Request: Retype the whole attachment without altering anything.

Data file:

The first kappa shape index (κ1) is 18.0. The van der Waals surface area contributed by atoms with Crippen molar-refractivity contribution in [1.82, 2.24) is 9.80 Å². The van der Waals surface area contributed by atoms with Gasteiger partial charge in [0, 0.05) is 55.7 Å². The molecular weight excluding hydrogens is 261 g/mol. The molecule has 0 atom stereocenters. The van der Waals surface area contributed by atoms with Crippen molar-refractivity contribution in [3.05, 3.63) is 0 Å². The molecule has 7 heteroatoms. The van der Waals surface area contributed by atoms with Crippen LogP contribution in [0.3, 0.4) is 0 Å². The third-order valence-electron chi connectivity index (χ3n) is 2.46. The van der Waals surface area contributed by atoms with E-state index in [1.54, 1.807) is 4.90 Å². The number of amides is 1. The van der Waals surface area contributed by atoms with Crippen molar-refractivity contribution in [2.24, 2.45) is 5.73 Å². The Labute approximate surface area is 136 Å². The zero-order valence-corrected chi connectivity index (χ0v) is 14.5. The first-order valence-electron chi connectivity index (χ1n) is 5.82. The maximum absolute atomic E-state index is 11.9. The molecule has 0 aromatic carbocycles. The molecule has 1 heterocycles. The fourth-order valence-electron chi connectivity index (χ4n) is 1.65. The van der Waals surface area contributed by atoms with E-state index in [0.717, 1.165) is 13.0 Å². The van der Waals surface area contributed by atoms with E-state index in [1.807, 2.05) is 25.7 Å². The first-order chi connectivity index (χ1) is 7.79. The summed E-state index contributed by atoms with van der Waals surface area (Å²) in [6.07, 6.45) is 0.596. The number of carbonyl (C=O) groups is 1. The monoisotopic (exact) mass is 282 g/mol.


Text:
The first kappa shape index (κ1) is 18.0. The van der Waals surface area contributed by atoms with Crippen molar-refractivity contribution in [1.82, 2.24) is 9.80 Å². The van der Waals surface area contributed by atoms with Gasteiger partial charge in [0, 0.05) is 55.7 Å². The molecular weight excluding hydrogens is 261 g/mol. The molecule has 0 atom stereocenters. The van der Waals surface area contributed by atoms with Crippen molar-refractivity contribution in [3.05, 3.63) is 0 Å². The molecule has 7 heteroatoms. The van der Waals surface area contributed by atoms with Crippen LogP contribution in [0.3, 0.4) is 0 Å². The third-order valence-electron chi connectivity index (χ3n) is 2.46. The van der Waals surface area contributed by atoms with E-state index in [1.54, 1.807) is 4.90 Å². The number of amides is 1. The van der Waals surface area contributed by atoms with Crippen molar-refractivity contribution in [2.24, 2.45) is 5.73 Å². The Labute approximate surface area is 136 Å². The zero-order valence-corrected chi connectivity index (χ0v) is 14.5. The first-order valence-electron chi connectivity index (χ1n) is 5.82. The maximum absolute atomic E-state index is 11.9. The molecule has 0 aromatic carbocycles. The molecule has 1 heterocycles. The fourth-order valence-electron chi connectivity index (χ4n) is 1.65. The van der Waals surface area contributed by atoms with E-state index in [0.717, 1.165) is 13.0 Å². The van der Waals surface area contributed by atoms with E-state index in [1.807, 2.05) is 25.7 Å². The first-order chi connectivity index (χ1) is 7.79. The summed E-state index contributed by atoms with van der Waals surface area (Å²) in [6.07, 6.45) is 0.596. The number of carbonyl (C=O) groups is 1. The monoisotopic (exact) mass is 282 g/mol.